New York based instrumental rock trio, The Psychic Paramount has been on a tour of the states, including stops at Chicago’s Pitchfork Festival, and a few forays into Canada. Last week they made their way through the Golden State, stopping in San Francisco to record new music at Lucky Cat Studio, and to play a set at new Mission Street music venue, Brick and Mortar.
All posts tagged reviews
- The Pyschic Paramount - After Hours
Meshell Ndegecello stopped by the Great American Music Hall in San Francisco on her way to a three-night gig in Chicago. I’da missed the show had drummer artiste, Deantoni Parks not called me an hour or so before they went on to remind me he was in town. The drive from Sacramento to SF took me an hour as opposed to the standard two, ya dig.
This was not my first time seeing Meshell in concert, but the last time I did Tupac had just been shot, and she was in no kind of celebratory mood. It was also the time when she was bucking against the “angry lesbian” label having just came out with her masterpiece “Peace Beyond Passion” and receiving some flack for her incendiary track “Leviticus: Faggot.”
Dayum, let me tell you, I never seen so many hip black folk in Boulder, Colorado, which was the last place I saw her. It was a beautiful night. Religious. Truly, she had a choir of three to ensure the analogy stuck (though I doubt it was intentional). Passionate tears were shed by many. She commanded that stage, with clear-eyed fire and laser brimstone. Standing front and center in the spotlight she asked us to take a moment to consider the life of Tupac Shakur and dedicated the performance to him.
Sixteen years and seven albums later the peace beyond passion she yearned for back then must have been attained. On stage at the Great American she chose to stand further back, allowing her touring band to perform as the collaborators they are, rather than hired hands. The set ranged from a shoe-gaze soul (I just coined that term, thank you) rendition of “Lady Cab Driver” (Prince) to the romantically spare “Oysters” ending with the punked out jam “Lola” – this is where Parks went buck-wild on his kit. Though she sang one tune from her debut, “Plantation Lullabies” it wasn’t her neo-soul hit, If That’s Your Boyfriend (He Wasn’t Last Night) and there were no songs from my favorite “Peace Beyond Passion,” which I have to admit made me a little sad, but then, she’s beyond that now having traversed many musical landscapes since her inception.
I agree with the anonymous voice from the audience: She has gotten better.
A cold and rainy night did not dissuade fans from coming out to see Sacramento’s native sons, Tera Melos, on the last night of their U.S. Tour with Marnie Stern. There were sound issues throughout both of their sets, not to mention the dance music blasting from the floor below, which was distracting at points, but altogether it was a highly enjoyable evening.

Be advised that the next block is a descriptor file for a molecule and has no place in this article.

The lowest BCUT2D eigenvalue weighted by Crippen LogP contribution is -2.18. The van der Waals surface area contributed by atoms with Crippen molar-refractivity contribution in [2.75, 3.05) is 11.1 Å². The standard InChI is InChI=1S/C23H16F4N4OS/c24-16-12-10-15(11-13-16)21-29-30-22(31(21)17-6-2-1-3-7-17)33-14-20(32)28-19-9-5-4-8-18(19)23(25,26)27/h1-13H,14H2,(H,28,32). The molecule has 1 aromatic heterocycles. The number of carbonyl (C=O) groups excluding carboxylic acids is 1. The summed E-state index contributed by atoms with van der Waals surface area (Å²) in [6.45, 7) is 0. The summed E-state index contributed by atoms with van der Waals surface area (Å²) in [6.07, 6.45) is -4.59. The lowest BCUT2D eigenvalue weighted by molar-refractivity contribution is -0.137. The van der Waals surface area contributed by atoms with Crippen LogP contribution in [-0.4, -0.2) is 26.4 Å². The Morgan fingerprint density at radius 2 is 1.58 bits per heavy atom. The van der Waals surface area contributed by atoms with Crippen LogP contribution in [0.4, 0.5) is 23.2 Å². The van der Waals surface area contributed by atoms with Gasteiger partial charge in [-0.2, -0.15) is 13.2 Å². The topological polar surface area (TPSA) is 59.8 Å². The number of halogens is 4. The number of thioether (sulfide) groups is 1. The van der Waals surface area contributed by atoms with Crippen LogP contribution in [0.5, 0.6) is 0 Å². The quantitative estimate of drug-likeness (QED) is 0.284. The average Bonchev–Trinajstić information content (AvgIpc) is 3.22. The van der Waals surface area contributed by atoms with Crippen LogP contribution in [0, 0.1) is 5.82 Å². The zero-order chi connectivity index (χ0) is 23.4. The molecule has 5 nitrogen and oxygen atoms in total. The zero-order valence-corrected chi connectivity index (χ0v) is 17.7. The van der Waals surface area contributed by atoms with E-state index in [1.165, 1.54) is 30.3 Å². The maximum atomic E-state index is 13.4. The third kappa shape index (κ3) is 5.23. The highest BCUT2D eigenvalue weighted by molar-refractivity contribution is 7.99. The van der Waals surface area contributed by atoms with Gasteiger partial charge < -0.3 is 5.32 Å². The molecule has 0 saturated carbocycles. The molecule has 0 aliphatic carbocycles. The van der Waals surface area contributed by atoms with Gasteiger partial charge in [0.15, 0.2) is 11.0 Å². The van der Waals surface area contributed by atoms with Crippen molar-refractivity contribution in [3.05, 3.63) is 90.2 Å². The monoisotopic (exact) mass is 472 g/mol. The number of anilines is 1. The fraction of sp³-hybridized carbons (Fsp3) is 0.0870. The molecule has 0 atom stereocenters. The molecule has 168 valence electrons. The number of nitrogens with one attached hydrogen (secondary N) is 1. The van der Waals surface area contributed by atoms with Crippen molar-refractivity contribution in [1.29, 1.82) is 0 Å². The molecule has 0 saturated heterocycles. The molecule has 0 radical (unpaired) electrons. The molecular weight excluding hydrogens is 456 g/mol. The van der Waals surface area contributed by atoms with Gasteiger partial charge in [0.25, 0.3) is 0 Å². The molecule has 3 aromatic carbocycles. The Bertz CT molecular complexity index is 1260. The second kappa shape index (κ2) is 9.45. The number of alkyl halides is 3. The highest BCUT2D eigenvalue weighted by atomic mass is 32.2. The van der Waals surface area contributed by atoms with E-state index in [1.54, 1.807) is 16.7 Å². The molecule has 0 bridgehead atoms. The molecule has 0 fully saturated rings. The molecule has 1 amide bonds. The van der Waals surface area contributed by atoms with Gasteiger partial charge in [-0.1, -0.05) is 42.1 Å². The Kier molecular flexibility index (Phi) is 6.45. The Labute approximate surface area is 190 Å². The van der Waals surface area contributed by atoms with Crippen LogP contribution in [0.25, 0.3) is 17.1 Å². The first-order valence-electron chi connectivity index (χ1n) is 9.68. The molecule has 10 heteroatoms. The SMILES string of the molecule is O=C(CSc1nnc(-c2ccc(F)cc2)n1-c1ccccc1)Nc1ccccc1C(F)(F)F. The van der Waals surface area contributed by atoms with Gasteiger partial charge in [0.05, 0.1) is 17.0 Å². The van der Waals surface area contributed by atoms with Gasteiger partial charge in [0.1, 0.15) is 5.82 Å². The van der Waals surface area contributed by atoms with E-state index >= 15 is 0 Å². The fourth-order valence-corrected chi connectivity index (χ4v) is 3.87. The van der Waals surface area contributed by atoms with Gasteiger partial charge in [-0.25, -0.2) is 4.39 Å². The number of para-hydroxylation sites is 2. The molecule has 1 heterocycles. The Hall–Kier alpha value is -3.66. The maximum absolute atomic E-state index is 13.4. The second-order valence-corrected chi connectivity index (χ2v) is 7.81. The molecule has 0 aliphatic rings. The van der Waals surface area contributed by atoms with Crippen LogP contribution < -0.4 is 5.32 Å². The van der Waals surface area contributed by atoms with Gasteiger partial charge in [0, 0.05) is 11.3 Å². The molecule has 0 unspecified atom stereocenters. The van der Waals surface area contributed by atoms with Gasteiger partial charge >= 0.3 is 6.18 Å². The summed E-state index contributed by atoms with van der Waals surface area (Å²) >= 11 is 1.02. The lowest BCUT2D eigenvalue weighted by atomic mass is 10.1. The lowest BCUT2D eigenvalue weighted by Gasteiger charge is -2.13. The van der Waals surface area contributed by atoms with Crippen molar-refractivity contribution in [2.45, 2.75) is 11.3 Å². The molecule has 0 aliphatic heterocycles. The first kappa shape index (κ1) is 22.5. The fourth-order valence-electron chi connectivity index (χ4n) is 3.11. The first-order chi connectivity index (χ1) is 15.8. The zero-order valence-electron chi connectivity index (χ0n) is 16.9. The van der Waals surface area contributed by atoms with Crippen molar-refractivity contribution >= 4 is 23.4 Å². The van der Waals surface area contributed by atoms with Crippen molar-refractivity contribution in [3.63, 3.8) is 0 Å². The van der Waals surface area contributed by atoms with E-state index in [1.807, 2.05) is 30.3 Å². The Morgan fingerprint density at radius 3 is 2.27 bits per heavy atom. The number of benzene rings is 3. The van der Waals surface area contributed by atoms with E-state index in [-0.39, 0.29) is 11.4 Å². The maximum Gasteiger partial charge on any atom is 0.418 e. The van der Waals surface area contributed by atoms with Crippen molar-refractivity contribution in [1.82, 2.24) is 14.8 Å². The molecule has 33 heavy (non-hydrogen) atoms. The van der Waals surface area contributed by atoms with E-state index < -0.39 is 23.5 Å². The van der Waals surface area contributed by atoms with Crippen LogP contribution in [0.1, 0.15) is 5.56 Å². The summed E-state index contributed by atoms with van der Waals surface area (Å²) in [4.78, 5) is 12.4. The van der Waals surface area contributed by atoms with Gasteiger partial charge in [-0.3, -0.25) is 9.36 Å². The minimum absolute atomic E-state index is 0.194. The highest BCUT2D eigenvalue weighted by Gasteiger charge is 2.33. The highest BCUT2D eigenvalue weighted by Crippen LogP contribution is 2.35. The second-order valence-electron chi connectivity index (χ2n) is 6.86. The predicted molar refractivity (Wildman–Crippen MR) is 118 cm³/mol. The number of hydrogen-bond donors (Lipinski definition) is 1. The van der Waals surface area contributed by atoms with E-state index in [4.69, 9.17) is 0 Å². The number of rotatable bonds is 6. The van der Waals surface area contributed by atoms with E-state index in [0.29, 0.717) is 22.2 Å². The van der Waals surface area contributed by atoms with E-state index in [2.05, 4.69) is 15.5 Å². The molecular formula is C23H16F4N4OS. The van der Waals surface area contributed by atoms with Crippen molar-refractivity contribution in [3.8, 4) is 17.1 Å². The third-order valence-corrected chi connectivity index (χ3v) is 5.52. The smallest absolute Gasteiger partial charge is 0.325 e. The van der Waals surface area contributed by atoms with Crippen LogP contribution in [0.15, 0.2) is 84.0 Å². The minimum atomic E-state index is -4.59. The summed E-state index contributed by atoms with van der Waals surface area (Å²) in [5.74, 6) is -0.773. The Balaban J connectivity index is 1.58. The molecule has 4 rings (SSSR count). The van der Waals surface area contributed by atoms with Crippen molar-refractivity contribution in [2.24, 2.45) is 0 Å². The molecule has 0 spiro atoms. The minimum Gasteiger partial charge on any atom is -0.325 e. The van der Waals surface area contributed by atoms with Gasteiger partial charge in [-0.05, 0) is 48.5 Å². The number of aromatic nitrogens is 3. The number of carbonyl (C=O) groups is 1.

Perhaps because I was born in Texas to a bunch of brisket-snorting Southern carnivores, I love a good, meaty sports movie – will he catch it, thus saving the day and earning the love of his father? No…no…no, oh wait, yes – and happy ending! So, I was biased in favor of this year’s meatiest sports flick, Darren Aronofsky’s Black Swan, starring Natalie Portman as the striving athlete trying to catch the ball, save the day, and live up to the expectations of her creepy, vicariously striving stagemom, played by the excellent Barbara Hershey.
Given the glowing political conversation surrounding director Lisa Cholodenko’s gay family portrait, The Kids Are All Right, I expected a tight little PSA-portrait of a happy, healthy lesbian couple raising a family rather than an actual film. Instead, what I found was a layered, interesting story of an unconventional family upended by the arrival of a long-lost (pseudo) member whose subsequent attempts at integration/usurpation cause the others to re-evaluate their own lives and relationships.
Nic (Annette Bening) and Jules (Julianne Moore) are a long-term lesbian couple living in California with their two children, Joni (Mia Wasikowska) and Laser (Josh Hutcherson). The kids – who are very well adjusted to begin with – decide to look up their sperm donor, Paul (played with animalistic sensuality by Mark Ruffalo). They meet, without Nic and Jules at first, then at an awkward dinner hosted by their moms, and begin to spend time with him. Jules, who is starting a new landscaping business, takes on the task of landscaping for Paul’s new, ultra-hip, locavore restaurant, and ends up sleeping with him. The two begin an affair that lasts about the length of the landscaping project; Nic finds out about it when she discovers Jules’ hair in the bathroom of Paul’s house while they are having dinner there with the kids. The family must then come to grips with what happened – Paul is eventually shut out, and Nic and Jules have to deal with the weaknesses in their relationship.